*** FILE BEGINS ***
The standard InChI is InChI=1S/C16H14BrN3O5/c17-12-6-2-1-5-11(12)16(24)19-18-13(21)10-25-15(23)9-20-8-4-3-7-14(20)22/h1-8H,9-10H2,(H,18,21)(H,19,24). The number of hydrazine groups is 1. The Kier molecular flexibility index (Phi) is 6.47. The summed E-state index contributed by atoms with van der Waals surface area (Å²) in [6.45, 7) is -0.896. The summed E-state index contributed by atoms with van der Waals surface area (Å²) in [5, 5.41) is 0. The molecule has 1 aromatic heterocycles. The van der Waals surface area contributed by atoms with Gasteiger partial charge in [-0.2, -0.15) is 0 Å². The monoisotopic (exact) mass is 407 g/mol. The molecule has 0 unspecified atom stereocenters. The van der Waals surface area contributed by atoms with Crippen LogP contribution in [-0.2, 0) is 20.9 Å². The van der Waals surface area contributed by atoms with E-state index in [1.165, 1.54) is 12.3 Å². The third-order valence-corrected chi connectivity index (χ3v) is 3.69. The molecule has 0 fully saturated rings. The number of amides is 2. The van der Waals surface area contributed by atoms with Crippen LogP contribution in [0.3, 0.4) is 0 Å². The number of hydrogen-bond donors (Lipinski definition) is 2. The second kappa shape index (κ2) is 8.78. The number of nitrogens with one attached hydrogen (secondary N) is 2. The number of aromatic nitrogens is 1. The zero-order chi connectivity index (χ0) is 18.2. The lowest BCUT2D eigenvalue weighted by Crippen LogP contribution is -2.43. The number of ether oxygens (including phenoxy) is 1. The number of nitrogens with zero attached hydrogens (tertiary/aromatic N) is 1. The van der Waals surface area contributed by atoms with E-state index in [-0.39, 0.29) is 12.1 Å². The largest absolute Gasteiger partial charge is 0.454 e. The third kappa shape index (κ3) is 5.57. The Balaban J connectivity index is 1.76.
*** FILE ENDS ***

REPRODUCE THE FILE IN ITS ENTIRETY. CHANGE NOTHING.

The standard InChI is InChI=1S/C16H14BrN3O5/c17-12-6-2-1-5-11(12)16(24)19-18-13(21)10-25-15(23)9-20-8-4-3-7-14(20)22/h1-8H,9-10H2,(H,18,21)(H,19,24). The number of hydrazine groups is 1. The Kier molecular flexibility index (Phi) is 6.47. The summed E-state index contributed by atoms with van der Waals surface area (Å²) in [6.45, 7) is -0.896. The summed E-state index contributed by atoms with van der Waals surface area (Å²) in [5, 5.41) is 0. The molecule has 1 aromatic heterocycles. The van der Waals surface area contributed by atoms with Gasteiger partial charge in [-0.2, -0.15) is 0 Å². The monoisotopic (exact) mass is 407 g/mol. The molecule has 0 unspecified atom stereocenters. The van der Waals surface area contributed by atoms with Crippen LogP contribution in [-0.2, 0) is 20.9 Å². The van der Waals surface area contributed by atoms with E-state index in [1.165, 1.54) is 12.3 Å². The third-order valence-corrected chi connectivity index (χ3v) is 3.69. The molecule has 0 fully saturated rings. The number of amides is 2. The van der Waals surface area contributed by atoms with Crippen LogP contribution in [0.3, 0.4) is 0 Å². The number of hydrogen-bond donors (Lipinski definition) is 2. The second kappa shape index (κ2) is 8.78. The number of nitrogens with one attached hydrogen (secondary N) is 2. The number of aromatic nitrogens is 1. The zero-order chi connectivity index (χ0) is 18.2. The lowest BCUT2D eigenvalue weighted by Crippen LogP contribution is -2.43. The number of ether oxygens (including phenoxy) is 1. The number of nitrogens with zero attached hydrogens (tertiary/aromatic N) is 1. The van der Waals surface area contributed by atoms with E-state index in [-0.39, 0.29) is 12.1 Å². The largest absolute Gasteiger partial charge is 0.454 e. The third kappa shape index (κ3) is 5.57. The Balaban J connectivity index is 1.76.